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Being a wise consumer: Be informed, be smart!

26 November 2018
Submitted by Family Services of Greater Vancouver


Ever make a purchase and have regrets afterwards? Why did I ever buy this?!  Buyer remorse can affect everyone at some time.  But there’s things you can do to prevent yourself from making hasty and regrettable consumer decisions?  In some cases, you may be able to receive a refund on the transaction, in other cases, you may be stuck. Some tips on being a smart consumer when considering a purchase of goods or services:

Ask yourself: Are you receiving useful information or is it a sales pitch?  With the enormous surplus of info on-line, it becomes increasing difficult to discern reliable information from sales promo.  Trump has not cornered the market on misinformation, un-truths and distorted facts, so be sceptical of anything you read, hear or see on any platform.  Many sources rely on advertising, so ask yourself: if a magazine receives millions of dollars in advertising from a company, are they likely to give negative reviews of that company’s products?  Publications such as Consumer Reports, which accept no advertising, are much more likely to provide unbiased information.  Other unbiased tools such as the Government of Canada’s financial comparison tools help you compare a variety of financial products without the sales job.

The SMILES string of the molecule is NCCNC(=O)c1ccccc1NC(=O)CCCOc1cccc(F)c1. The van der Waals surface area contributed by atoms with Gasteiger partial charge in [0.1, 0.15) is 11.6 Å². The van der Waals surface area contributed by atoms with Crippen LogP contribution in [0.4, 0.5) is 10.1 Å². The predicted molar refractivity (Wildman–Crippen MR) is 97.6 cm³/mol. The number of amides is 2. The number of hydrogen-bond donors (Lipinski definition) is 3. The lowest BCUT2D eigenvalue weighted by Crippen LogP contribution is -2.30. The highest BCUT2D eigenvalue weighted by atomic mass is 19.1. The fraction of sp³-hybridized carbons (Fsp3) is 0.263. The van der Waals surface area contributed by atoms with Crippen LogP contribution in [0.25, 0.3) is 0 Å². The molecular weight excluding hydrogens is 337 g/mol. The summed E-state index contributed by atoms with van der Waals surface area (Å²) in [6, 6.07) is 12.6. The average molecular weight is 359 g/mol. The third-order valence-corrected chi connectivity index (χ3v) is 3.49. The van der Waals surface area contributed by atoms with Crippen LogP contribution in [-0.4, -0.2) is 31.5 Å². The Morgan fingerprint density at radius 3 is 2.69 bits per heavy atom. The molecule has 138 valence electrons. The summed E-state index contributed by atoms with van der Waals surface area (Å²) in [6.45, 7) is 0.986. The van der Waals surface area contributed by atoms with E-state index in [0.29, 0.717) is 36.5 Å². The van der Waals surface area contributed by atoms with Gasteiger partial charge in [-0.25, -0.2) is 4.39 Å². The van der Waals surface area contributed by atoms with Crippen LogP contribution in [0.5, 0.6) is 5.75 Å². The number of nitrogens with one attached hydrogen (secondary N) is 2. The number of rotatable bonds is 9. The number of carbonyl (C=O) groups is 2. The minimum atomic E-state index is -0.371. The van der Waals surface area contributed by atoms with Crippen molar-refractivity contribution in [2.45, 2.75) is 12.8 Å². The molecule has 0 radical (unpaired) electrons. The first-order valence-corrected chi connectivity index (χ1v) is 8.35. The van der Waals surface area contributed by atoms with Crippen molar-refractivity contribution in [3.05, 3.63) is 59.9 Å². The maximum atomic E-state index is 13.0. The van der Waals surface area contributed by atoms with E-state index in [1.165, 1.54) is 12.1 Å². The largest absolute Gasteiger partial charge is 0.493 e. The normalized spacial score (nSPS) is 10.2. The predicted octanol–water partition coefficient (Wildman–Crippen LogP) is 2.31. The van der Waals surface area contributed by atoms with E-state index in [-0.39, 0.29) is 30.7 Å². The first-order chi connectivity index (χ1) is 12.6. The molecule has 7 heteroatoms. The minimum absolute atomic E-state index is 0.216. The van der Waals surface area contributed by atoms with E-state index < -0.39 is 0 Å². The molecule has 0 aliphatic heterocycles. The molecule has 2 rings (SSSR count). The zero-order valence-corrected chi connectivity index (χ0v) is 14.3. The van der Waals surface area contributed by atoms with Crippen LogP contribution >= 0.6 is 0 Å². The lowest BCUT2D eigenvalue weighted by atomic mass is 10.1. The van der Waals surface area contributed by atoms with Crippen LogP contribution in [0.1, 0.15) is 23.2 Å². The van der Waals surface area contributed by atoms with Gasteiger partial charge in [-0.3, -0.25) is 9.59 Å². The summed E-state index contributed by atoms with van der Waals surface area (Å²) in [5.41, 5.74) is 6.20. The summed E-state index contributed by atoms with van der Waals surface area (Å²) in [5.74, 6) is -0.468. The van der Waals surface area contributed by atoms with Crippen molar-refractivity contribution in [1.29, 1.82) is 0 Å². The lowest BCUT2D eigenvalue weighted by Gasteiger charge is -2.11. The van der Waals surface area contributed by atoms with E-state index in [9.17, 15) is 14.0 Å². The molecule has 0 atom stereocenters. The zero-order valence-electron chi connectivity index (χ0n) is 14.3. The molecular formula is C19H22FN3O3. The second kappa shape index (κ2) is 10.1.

Check on your cooling off period.  For many contracts you are legally entitled to a cooling off period.  This may range in length of time. For a gym membership it generally within 10 days of receiving your contract, for an RESP group plan contract it is 60 days, for a phone contract it is 14 days and up to 50% of the data usage (one month and 100% of the data usage if you have a disability). Always know what the terms are before signing any contract and hang on to a copy.

Determine the return policies. Buyers remorse can be a lot more stressful when you have no return options.  Some retailers will go by all sales final (particularly on sale items), whereas other retailers’ return policies will range from 7 to 60 days with some even offering unlimited returns.  Some retailers will offer a cash refund, whereas others, only a store credit. Know ahead of time and always keep your receipt.

Find out the fees, charges and penalties.  When purchasing a financial service or product know what the extra charges are: Is there a set-up fee? Yearly administrative fee? Penalty for closing your account?  Transfer fees? These can all add up and cut into how much of your hard-earned cash you have left. Read the contract carefully.  Some contracts contain more clauses than a mall at Christmas.  Keep your copy of any contract in a safe place.

What are the motives behind the salesperson’s recommendations:  Ask yourself: Are they selling me this financial product or service because it is good for me, or because it is going to make them a good commission, or the company more money?  Some financial products are much more profitable than others.  Unfortunately, transparency is often lacking, so it is up to you to dig a little deeper to find out.  Services such as RESP group plans, credit card balance insurance, and extended warranties are examples of products or services that line the pockets of the companies offering them more than they do the consumer.

Murray Baker is a Financial Facilitator, Coach and Manager, Financial Empowerment, with Family Services of Greater Vancouver. He is also a speaker and author of the bestseller The Debt-free Graduate: How to Survive College Without Going Broke, now in its 14th edition.